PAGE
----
The TBF-1C saw the single .30in nose gun of the -1 was replaced with two .50in guns mounted just outside the fold in the wings. 1,525 were produced by Grumman, ending in December 1943.
One prototype XTBF-2 was produced, powered by the Wright XR-2600-10 engine with 1,900hp.
Two prototype XTBF-3s were produced by Grumman, powered by the 1,900hp Wright R-2600-20 engine. These were followed by four Eastern-built XTBM-3 prototypes and over 5,000 TBM-3s and -3Es.
Eastern Aircraft Division, General Motors
The TBM-1 was the TBF-1 as built by General Motor's Eastern Aircraft Division. It was identical to the TBF-1 other than some of the internal paint and the Bureau Numbers.
The TBM-1C was the Eastern version of the TBF-1C with its two .50in wing guns.
The TBM-3 was powered by the 1,900hp Wright R-2600-20 engine, and with the -3E was the most numerous version of the aircraft.
The TBM-3E was the final production version of the Avenger, and was lightened to improve performance. Enough weight was saved to bring the -3E back up to the speed of the original TBF-1, before weight began to be added.
Three prototypes for an improved version of the Avenger, produced during 1944.
The -1CP was a photographic reconnaissance aircraft with a trimetrogen camera capable of taking panoramic pictures that stretched from horizon to horizon on a single shot.
The TBF-1D/ TBM-1D was equipped with an ASD-1 radar set, with the parabolic dish antenna carried in a radome mounted on the leading edge of the starboard wing. It was produced for anti-submarine warfare and was used on escort carriers.
The TBF-1E/ TBM-1E was a rare version equipped with extra radar equipment.
TBF-1J/ TBM-1J/ TBM-3J
The TBF-1J/ TBM-1J/ TBM-3J was modified for operations in the Arctic or severe bad weather, with de-icing shoes on each leading edge and extra heaters
TBF-1L/ TBM-1L/ TBM-3L
The TBF-1L/ TBM-1L/ TBM-3L carried a retractable searchlight in the bomb bay and was used for anti-submarine warfare and air-sea rescue.
TBF-1P/ TBM-1P/ TBM-3P
The -1P and -3P variants were photo-reconnaissance aircraft with the cameras carried in the bomb bay.
The -3N was modified to operate at night, with a dedicated radar operation in a modified rear cockpit and no turret.
The -3Q was a radar counter measures aircraft, carrying radar jamming equipment in a nacelle below the bomb bay.
The -3R was a seven-seat transport designed for Carrier On-board Delivery (COD) to carry supplies, personnel and nuclear bomb components onto aircraft carriers in emergencies.
The -3S was an anti-submarine version normally used as the killer element in a hunter-killer team with the -3W.
The -3U was a utility version used as a target tug and general squadron hack.
The -3W was designed during the Second World War to as an airborne early warning aircraft, but didn't enter service until 1946. It was then used as part of a hunter-killer team operating as the hunter alongside the -3S.
The Avenger's combat debut was a costly one, and came during the Battle of Midway. VT-8 had been the first squadron to receive the new aircraft, but they didn't arrive until the squadron's carrier, USS Hornet, was at sea crossing the Pacific. The first six aircraft flew to Pearl Harbor in an attempt to catch up with her, but missed her again. Instead they flew on to Midway Island, arriving just in time to take part in the battle. On 4 June all six aircraft took off to attack the Japanese fleet, but only one badly damaged Avenger managed to return to Midway, and no successful torpedo attacks had been made.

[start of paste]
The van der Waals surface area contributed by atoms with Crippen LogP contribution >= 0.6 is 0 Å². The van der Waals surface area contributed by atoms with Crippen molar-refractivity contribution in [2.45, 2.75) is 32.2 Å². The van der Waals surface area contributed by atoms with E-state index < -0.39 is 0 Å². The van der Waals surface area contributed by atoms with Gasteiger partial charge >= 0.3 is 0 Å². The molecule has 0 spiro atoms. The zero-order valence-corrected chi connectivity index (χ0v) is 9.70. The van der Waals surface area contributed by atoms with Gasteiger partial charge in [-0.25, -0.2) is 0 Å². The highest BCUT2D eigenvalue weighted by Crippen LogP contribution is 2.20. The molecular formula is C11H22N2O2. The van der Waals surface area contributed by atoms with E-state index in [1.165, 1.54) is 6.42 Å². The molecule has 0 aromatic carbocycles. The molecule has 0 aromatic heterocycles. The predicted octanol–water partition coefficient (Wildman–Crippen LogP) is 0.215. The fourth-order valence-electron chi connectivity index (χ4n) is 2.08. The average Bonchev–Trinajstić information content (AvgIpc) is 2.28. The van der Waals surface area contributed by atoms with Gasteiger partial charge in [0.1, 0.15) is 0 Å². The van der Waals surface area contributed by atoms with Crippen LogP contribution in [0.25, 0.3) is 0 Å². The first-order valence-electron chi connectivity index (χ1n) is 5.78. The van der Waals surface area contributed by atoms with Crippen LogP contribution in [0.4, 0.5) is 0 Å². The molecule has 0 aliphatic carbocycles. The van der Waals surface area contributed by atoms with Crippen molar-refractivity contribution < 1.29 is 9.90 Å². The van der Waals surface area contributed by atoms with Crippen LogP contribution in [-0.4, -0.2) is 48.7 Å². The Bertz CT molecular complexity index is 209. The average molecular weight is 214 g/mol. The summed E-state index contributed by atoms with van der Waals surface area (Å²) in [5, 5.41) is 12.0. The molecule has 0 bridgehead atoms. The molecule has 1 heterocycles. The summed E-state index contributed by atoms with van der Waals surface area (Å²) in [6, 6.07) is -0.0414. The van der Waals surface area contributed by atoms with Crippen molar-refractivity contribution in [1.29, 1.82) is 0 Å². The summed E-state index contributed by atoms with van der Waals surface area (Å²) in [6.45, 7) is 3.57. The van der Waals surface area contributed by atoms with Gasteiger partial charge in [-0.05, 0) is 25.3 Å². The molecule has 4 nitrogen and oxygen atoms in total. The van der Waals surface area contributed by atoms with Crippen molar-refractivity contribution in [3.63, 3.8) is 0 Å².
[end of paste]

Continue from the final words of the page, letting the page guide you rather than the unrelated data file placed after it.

Midway also saw the majority of TBD Devastator's lost, again without achieving any successes. This forced the US Navy to rush the Avenger into frontline service, and by the end of August it was the only torpedo bomber in service with the fleet. From then until the end of the war the Avenger took part in every major US Naval action in the Pacific, although armed with bombs, depth bombs or rockets far more often than with torpedoes. Avengers took part in the carrier battles around Guadalcanal, the Battle of the Philippine Sea and the Battle of Leyte Gulf, as well as supporting most of the amphibious landings as the Allies advanced across the Central Pacific.
The Avenger played a major role on US escort carriers in the Atlantic, playing a part in the sinking of 30 U-boats, mostly during the crucial year of 1943. They also achieved six victories over Japanese fleet destroyers.
The Fleet Air Arm received 921 Avengers, calling them the Tarpon until the start of 1944 when the American name was adopted to avoid confusion. Somewhat surprisingly the first British squadron to take the Avenger into combat, No. 832, did it from an American carrier, the USS Saratoga, during operations in the middle Solomon Islands during June and July 1943. The squadron was allocated to HMS Victorious, which operated alongside the Saratoga during these operations, helping to make up for a temporary shortage of fleet carriers in the US Navy.
The Avenger played a limited role in the battle of Atlantic and the Arctic convoys, but it was involved in a series of attacks in Norwegian waters, including Operation Goodwood I to IV, the August 1944 attacks on the Tirpitz.
The Fleet Air Arm used most of its Avengers in the Far East, where they served on the escort carriers of the East Indies Fleet, but their main successes came with the British Pacific Fleet, operating alongside the Americans in the Pacific. During 1945 Fleet Air Arm Avengers were used to attack Sakashima Gunto and Formosa during the invasion of Okinawa, before taking part in the final series of attacks on the Japanese Home Islands.
The Avenger I, II and III were rapidly phased out of service at the end of the Second World War, but the aircraft returned in the 1950s as the Avenger AS Mk.4, an anti-submarine warfare aircraft carrying a large search radar in a radome below the forward part of the bomb bay. This aircraft remained in service until the early 1960s.
New Zealand received sixty three Avengers. They were used to equip Nos.30 and 31 Squadrons, and saw combat in the Solomon Islands during 1944 before being disbanded.